Community radio mobilises girls to go to school
Zambézia Province, March 2008 – The Maganja da Costa District, in Zambézia Province, will never be the same again.
For almost a year, many families have been awakened at daybreak by the pleasant voice of the young announcers at Erive Community Radio, the district’s new radio station. Members of the community can still hardly believe that radio has arrived in their town and how much it has revolutionised their lives.
“In our radio programmes we discuss many children’s rights issues, such as our right to health, to protection against violence and abuse, and to education,” says 14-year old Regina João Marenço. “We have been given a lot of prominence to promote girls’ education, and the result is that we see an increasing number of girls going to school,” she says with a proud smile.
The number of girls enrolled in Maganja da Costa’s primary schools increased from 18,335 in 2006 to 23,248 in 2007. Regina, who’s in grade four, is a role model for other girls her age. She presents the children’s programme and is also the deputy head of the production group that makes these programmes. The group comprises of 10 children, half of whom are girls.
The community radio transmits both in Portuguese, the official language of the country, and in Lómuè and Nharinga – two local languages – so that no one is excluded.
In addition to the children’s programme, there are many other programmes broadcast for adolescents and youth, women, and the community in general. The programmes are informative, recreational and there are also live discussions, offering a voice to members of the community on issues that concern them.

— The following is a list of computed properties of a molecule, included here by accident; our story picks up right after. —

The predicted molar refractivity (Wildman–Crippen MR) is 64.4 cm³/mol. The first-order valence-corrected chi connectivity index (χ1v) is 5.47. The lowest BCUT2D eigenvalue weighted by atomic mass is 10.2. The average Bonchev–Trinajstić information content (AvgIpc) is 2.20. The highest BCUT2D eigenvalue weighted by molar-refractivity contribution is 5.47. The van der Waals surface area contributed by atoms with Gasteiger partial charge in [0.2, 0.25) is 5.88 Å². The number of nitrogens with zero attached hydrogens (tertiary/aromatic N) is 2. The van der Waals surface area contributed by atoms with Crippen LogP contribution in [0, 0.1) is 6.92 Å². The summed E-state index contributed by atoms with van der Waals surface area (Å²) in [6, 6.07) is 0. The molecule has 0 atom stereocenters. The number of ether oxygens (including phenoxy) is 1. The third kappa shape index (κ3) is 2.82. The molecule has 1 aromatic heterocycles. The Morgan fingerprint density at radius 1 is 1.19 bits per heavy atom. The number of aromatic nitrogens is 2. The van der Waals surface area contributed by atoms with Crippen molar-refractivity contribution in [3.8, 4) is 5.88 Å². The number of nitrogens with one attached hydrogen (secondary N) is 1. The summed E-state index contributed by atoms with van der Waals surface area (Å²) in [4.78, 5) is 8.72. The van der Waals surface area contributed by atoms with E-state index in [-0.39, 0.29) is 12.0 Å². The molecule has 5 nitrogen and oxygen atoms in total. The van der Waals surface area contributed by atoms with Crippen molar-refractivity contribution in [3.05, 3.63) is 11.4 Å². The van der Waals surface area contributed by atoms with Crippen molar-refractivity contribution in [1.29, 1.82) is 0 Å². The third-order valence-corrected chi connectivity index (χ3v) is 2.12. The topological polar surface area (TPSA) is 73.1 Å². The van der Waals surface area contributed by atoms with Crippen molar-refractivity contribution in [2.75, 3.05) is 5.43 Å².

Some of the issues covered include good hygiene and sanitation practices; sexual and reproductive health; HIV prevention and the stigma facing people affected by HIV and AIDS and domestic violence. Children’s rights are also on the agenda, such as the right to quality education.
The Erive Community Radio was built in Maganja da Costa as part of the Child-Friendly Schools initiative, with UNICEF’s support and in partnership with Mozambique’s Social Communication Institute. The radio has played a fundamental role in creating more opportunities to ensure all members of the community are informed and feel increasingly involved in the implementation of the initiative.
“Today you often see people in the district walking around with small portable radios so they can tune into the community radio wherever they are,” says Carlota Nhaca, Coordinator of the Erive Community Radio and Producer of its children’s programme. “The community members participate actively in the interviews, the discussions and the conception of radio programmes. After all, the radio belongs to the community,” she adds.
To ensure that everybody has an opportunity to listen and participate, a group leaves the studio regularly and goes to the schools and surrounding communities with a portable radio receiver. As soon as they arrive a crowd of children and adults gather immediately to sit around the small receiver and listen attentively. When the programme ends, a heated discussion begins with everybody present, about the theme they have just been listening to.
“Collective listening aims to reach those who don’t have a radio at home, enabling them to listen to our programmes too,” explains Carlota Nhaca.
The community radio complements other social mobilisation initiatives carried out in the scope of the Child-Friendly Schools initiative, such as school theatre groups and mobile multimedia units. The objective is to ensure that members of the communities understand the importance of sending their children to school – particularly those who are a disadvantaged, such as girls and children who have become orphans and vulnerable.
The Child-Friendly Schools initiative started in Maganja da Costa District in 2006 with UNICEF and partners’ support. By 2009, it will cover all schools of seven districts in seven provinces.
See images from the Child-Friendly Schools programme in Maganja da Costa district.
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